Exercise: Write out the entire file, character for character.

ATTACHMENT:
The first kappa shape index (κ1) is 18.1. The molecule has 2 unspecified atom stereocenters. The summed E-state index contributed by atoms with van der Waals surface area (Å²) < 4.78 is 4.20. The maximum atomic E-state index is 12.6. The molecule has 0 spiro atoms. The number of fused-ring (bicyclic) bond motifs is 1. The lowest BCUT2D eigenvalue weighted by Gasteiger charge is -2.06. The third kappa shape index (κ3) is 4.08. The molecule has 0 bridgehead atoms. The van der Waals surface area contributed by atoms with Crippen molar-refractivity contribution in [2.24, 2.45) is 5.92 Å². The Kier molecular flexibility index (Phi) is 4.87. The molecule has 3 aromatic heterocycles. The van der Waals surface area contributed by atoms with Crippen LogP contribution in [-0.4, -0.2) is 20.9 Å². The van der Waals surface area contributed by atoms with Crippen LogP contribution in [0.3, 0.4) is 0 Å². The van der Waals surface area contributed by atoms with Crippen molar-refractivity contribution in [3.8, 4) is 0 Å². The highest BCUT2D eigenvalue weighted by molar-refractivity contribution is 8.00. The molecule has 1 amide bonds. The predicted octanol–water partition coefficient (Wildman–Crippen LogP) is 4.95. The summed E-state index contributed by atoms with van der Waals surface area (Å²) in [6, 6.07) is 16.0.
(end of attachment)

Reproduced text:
The first kappa shape index (κ1) is 18.1. The molecule has 2 unspecified atom stereocenters. The summed E-state index contributed by atoms with van der Waals surface area (Å²) < 4.78 is 4.20. The maximum atomic E-state index is 12.6. The molecule has 0 spiro atoms. The number of fused-ring (bicyclic) bond motifs is 1. The lowest BCUT2D eigenvalue weighted by Gasteiger charge is -2.06. The third kappa shape index (κ3) is 4.08. The molecule has 0 bridgehead atoms. The van der Waals surface area contributed by atoms with Crippen molar-refractivity contribution in [2.24, 2.45) is 5.92 Å². The Kier molecular flexibility index (Phi) is 4.87. The molecule has 3 aromatic heterocycles. The van der Waals surface area contributed by atoms with Crippen LogP contribution in [-0.4, -0.2) is 20.9 Å². The van der Waals surface area contributed by atoms with Crippen LogP contribution in [0.3, 0.4) is 0 Å². The van der Waals surface area contributed by atoms with Crippen molar-refractivity contribution in [3.8, 4) is 0 Å². The highest BCUT2D eigenvalue weighted by molar-refractivity contribution is 8.00. The molecule has 1 amide bonds. The predicted octanol–water partition coefficient (Wildman–Crippen LogP) is 4.95. The summed E-state index contributed by atoms with van der Waals surface area (Å²) in [6, 6.07) is 16.0.